Garment of Shadows, Laurie R. King
After reading Pirate King back in January, which reminded me why I love Laurie King's books, I have been eagerly awaiting Garment of Shadows, published earlier this month. There is nothing quite like the anticipation of a new book by a favorite author, especially in a series whose characters feel like old friends met again. This is the twelfth in King's series featuring Mary Russell and her partner & husband Sherlock Holmes. Set in Morocco and following quickly on the events of the previous book, it opens with a brief preface, in which we learn that Holmes has returned from some adventure of his own, expecting to meet Russell, who had remained on location with the Fflytte film crew (after their adventures in Pirate King). Instead he learns that she has not been seen since she walked out into the desert one night in the company of a young boy, leaving behind a note saying only that she was going to the city of Fez.
The first chapter opens in what seems to be Russell's familiar voice:
I was in bed. A bed, at any rate. I had been flattened by a steam-roller, trampled under a stampede of bison. Beaten by a determined thug. I ached, head to toe, fingers and skin. Mostly head. My skull throbbed, one hot pulse for every beat of my heart.
I was immediately caught, drawn in, wondering where she is, what happened to her on the road to Fez. But those aren't even the most urgent questions: why is there blood on her hands, under her fingernails? And even more shocking, the question she asks herself: "Who the hell was I?" Before she can even start to answer these questions, she sees two French soldiers coming toward the building, and in a panic, she flees to the roof and over it, out into what proves to be a honeycombed old city in North Africa. For the first few chapters we follow Russell, as she explores the different quarters of the city, gradually regaining her strength, haunted by flashes of memory, trying to figure out who and where she is. I enjoyed watching her cope. She is such a resourceful young woman, with some unusual skills, like the picking of locks and an idiomatic command of Arabic. Using those skills, she manages to find food and shelter, and she also collects information about the fraught political situation, with Morocco divided between Spanish and French influence, though she doesn't understand all that she hears.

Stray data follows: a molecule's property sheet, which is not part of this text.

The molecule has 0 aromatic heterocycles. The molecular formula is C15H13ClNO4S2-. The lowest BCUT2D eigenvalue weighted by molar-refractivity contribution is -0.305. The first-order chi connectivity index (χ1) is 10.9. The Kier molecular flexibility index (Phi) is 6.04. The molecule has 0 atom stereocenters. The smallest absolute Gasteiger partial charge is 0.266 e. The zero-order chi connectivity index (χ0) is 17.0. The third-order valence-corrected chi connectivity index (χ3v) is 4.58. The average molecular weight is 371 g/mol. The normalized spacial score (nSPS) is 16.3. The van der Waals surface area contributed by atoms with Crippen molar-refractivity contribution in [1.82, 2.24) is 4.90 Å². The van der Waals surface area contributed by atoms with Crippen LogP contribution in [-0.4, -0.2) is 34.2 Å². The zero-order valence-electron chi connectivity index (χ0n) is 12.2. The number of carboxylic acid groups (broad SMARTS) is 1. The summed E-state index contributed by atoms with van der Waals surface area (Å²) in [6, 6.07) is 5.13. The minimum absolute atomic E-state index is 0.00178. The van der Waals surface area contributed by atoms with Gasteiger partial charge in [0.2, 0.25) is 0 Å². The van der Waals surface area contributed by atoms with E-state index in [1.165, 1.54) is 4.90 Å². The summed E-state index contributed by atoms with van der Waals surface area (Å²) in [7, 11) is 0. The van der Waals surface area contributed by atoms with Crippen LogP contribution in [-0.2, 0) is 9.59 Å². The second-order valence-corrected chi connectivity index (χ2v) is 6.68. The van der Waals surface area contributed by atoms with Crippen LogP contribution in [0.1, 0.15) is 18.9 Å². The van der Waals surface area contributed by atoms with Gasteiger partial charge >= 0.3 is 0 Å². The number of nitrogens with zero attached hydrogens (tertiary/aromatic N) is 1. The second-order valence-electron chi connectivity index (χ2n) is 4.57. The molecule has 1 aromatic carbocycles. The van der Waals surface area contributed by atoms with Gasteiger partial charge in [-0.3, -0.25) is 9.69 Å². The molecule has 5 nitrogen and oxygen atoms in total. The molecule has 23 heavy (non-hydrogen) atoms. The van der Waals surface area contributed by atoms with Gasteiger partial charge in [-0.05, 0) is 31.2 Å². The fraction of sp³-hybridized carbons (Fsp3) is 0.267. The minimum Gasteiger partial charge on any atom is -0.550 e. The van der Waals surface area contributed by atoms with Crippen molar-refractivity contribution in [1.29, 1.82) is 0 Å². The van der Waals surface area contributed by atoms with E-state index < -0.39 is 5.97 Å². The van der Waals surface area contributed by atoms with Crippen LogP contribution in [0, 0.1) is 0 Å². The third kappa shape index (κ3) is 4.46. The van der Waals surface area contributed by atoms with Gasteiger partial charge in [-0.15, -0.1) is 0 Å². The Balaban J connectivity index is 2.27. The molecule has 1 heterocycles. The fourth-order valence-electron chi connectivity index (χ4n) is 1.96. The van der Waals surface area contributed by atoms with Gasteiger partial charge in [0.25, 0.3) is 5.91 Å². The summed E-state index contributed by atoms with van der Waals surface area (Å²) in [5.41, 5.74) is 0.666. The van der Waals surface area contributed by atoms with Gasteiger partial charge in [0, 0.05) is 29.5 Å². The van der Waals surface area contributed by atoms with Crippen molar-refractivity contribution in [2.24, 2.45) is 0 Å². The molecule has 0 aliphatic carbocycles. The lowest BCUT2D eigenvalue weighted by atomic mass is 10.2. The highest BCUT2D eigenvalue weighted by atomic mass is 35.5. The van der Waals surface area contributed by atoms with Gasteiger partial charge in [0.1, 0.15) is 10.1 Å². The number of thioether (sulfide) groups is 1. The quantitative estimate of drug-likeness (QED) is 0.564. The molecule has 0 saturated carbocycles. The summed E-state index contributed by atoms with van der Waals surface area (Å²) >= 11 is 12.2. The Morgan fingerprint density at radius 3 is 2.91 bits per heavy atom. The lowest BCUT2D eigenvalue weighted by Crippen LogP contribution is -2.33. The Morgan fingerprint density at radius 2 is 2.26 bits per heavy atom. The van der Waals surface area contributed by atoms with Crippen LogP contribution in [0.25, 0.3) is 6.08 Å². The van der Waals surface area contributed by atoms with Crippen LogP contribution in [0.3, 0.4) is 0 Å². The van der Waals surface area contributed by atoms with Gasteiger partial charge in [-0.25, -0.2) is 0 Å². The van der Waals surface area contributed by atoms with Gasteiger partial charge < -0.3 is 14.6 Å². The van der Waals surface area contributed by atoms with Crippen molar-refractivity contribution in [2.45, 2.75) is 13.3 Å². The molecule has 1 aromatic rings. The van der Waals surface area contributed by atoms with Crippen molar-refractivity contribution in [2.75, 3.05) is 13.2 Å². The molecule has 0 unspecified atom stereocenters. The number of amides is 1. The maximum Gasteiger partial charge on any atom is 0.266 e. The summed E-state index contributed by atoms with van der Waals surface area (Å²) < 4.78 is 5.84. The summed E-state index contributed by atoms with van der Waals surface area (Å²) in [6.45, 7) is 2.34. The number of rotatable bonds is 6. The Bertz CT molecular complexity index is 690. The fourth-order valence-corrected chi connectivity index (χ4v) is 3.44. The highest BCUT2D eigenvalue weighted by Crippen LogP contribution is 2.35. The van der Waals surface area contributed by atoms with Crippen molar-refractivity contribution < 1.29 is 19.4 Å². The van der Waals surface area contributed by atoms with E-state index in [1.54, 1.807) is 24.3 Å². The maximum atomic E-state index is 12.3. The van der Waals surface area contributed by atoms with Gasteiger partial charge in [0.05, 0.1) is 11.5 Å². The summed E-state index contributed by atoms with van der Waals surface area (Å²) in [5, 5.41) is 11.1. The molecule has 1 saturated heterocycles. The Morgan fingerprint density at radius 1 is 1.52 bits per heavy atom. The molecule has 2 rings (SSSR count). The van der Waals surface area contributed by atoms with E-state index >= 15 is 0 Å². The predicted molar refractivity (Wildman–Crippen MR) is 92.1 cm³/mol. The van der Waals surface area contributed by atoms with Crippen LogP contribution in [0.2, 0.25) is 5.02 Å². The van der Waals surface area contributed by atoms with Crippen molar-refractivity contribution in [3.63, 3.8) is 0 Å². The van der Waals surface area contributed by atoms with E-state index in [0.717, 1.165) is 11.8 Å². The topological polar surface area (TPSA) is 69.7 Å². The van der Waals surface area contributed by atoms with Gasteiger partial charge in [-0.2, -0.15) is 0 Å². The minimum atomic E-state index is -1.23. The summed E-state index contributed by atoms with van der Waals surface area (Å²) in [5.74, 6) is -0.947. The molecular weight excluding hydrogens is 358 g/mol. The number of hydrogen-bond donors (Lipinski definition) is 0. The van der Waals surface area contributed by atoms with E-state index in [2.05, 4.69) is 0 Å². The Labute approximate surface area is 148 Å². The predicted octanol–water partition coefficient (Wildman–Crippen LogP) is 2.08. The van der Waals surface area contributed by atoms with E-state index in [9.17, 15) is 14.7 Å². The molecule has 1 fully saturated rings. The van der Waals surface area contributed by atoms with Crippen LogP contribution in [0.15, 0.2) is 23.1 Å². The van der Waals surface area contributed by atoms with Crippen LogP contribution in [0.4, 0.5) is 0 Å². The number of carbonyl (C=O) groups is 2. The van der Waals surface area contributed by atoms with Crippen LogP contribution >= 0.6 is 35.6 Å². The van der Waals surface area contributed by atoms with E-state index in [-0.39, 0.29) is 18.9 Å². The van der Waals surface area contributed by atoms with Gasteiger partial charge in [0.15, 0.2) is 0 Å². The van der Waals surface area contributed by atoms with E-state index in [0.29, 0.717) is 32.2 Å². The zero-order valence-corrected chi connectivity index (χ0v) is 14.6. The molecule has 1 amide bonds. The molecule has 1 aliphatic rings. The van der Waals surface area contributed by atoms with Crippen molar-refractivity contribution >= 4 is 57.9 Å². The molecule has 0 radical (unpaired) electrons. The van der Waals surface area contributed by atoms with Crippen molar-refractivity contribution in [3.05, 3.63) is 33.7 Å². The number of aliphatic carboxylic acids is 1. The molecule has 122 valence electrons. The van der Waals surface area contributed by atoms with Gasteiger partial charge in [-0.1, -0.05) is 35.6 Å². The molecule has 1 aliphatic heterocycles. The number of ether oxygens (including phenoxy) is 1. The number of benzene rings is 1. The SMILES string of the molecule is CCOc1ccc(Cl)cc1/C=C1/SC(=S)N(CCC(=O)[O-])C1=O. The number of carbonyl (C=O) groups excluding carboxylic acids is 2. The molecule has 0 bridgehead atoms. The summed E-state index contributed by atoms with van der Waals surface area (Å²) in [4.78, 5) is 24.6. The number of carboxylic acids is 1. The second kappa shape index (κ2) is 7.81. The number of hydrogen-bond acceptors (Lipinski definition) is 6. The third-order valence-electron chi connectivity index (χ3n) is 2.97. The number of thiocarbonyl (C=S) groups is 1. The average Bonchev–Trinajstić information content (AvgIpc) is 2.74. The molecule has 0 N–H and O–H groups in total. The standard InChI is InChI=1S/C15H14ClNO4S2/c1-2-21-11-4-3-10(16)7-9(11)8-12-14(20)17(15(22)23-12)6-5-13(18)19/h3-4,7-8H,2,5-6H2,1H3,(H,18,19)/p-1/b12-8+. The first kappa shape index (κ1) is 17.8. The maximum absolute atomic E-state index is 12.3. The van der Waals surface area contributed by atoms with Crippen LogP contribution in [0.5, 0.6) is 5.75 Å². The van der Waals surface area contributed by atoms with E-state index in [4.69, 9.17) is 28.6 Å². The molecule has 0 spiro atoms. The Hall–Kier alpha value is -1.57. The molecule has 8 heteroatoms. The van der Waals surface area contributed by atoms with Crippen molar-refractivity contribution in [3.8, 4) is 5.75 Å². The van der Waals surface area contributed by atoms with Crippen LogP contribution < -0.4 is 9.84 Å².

The story then turns back to Holmes' adventures. These books are ostensibly Russell's memoirs, which Laurie King is editing, and hers is the narrative voice. Russell and Holmes often separate during an investigation, to pursue different lines of inquiry, but the story always stays with Russell. Only once before, in Locked Rooms, did it shift to Holmes (and that story played an important part in another book, The Art of Detection, one of the books in King's modern series featuring Kate Martinelli). Other authors with first-person narrators, including Elizabeth Peters' Amelia Peabody and Margaret Maron's Deborah Knott, have also found a way to bring in third-person narration, to widen the story beyond one character's experiences or point or view.
Here, the sections that follow Holmes provide much of the context for the story. Holmes too is in Fez, part of French Morocco, whose Resident General, Maréchal Lyautey, is a distant cousin. Morocco is in turmoil, with a rebellion against the Spanish control of the north, with its rich iron mines. There are rumors that Germany is funding the rebels, known as "Rifi" from the Rif mountains that divide the country. Just six years after the Great War ended, neither France nor England wants a German foothold in Tangier, just across the Straits from Gibraltar and Europe. Holmes is planning to travel south, away from the troubled areas of the rebellion. But when he returns, to find Russell gone, he meets instead an old comrade, Ali Hazr, whose connection with the Rifi will draw both Holmes and Russell into the country's troubles and into danger. Like an earlier book, The Game, which took them to India, this is a story of statecraft and espionage, of the "Great Game" of empire that Holmes' older brother Mycroft plays from his shadowy office in Whitehall.
There is so much to enjoy with this book. Laurie King marvelously evokes the settings, particularly Fez, as we wander its streets with Russell and Holmes. She weaves the history of Morocco into the story, and in an end note explains the fate of the Rif rebellion. Her shift in narrators gives us both the familiar pleasure of Russell's company, but also the unusual experience of Holmes' point of view. Generally we see him only through Russell's eyes, and I enjoyed the change of perspective, including seeing Russell through his eyes (and his heart) for a change. There also is the pleasure of meeting old friends, like Ali and his brother Mahmoud, and new ones like the Maréchal. Lyautey is an historic and heroic figure, respecting Islam and the Moroccan people, trying to guide his Protectorate into a modern nation. Laurie King, dedicating this book "to those who reach across boundaries with a hand of welcome," quotes Lyautey: "Let us learn their ways, just as they are learning ours."
This is an excellent addition to a great series, built on well-crafted plots, intriguing settings, and most of all on its endearing characters. I found Mary Russell's voice irresistible from the first page of The Beekeeper's Apprentice, and greedy reader that I am, I'm glad to see from "About the Author" that Laurie King "is at work on her next novel, City of Dark."